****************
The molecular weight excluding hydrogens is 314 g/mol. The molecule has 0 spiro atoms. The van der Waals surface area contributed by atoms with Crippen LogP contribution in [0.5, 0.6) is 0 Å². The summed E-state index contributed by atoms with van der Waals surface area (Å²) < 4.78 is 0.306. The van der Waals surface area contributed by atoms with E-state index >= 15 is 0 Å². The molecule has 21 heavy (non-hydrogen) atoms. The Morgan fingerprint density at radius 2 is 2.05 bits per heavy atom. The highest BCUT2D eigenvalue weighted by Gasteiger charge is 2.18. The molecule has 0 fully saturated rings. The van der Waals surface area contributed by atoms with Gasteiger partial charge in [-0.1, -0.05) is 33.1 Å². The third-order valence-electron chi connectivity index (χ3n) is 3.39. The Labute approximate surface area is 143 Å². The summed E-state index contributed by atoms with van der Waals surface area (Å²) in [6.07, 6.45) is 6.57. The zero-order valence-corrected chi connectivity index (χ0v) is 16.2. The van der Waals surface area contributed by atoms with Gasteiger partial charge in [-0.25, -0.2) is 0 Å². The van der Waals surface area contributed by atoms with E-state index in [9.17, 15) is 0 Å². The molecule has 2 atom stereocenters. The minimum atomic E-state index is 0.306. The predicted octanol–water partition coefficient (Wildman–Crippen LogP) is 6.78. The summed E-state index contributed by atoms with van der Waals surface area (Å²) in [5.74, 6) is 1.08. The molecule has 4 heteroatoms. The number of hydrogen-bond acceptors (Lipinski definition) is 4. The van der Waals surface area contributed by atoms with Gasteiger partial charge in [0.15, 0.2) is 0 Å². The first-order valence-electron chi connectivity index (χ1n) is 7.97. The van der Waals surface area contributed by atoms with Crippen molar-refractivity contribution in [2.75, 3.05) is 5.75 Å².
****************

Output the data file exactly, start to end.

The molecular weight excluding hydrogens is 314 g/mol. The molecule has 0 spiro atoms. The van der Waals surface area contributed by atoms with Crippen LogP contribution in [0.5, 0.6) is 0 Å². The summed E-state index contributed by atoms with van der Waals surface area (Å²) < 4.78 is 0.306. The van der Waals surface area contributed by atoms with E-state index >= 15 is 0 Å². The molecule has 21 heavy (non-hydrogen) atoms. The Morgan fingerprint density at radius 2 is 2.05 bits per heavy atom. The highest BCUT2D eigenvalue weighted by Gasteiger charge is 2.18. The molecule has 0 fully saturated rings. The van der Waals surface area contributed by atoms with Gasteiger partial charge in [-0.1, -0.05) is 33.1 Å². The third-order valence-electron chi connectivity index (χ3n) is 3.39. The Labute approximate surface area is 143 Å². The summed E-state index contributed by atoms with van der Waals surface area (Å²) in [6.07, 6.45) is 6.57. The zero-order valence-corrected chi connectivity index (χ0v) is 16.2. The van der Waals surface area contributed by atoms with Gasteiger partial charge in [-0.25, -0.2) is 0 Å². The van der Waals surface area contributed by atoms with E-state index in [9.17, 15) is 0 Å². The molecule has 2 atom stereocenters. The minimum atomic E-state index is 0.306. The predicted octanol–water partition coefficient (Wildman–Crippen LogP) is 6.78. The summed E-state index contributed by atoms with van der Waals surface area (Å²) in [5.74, 6) is 1.08. The molecule has 4 heteroatoms. The number of hydrogen-bond acceptors (Lipinski definition) is 4. The van der Waals surface area contributed by atoms with Gasteiger partial charge in [0.15, 0.2) is 0 Å². The first-order valence-electron chi connectivity index (χ1n) is 7.97. The van der Waals surface area contributed by atoms with Crippen molar-refractivity contribution in [2.75, 3.05) is 5.75 Å².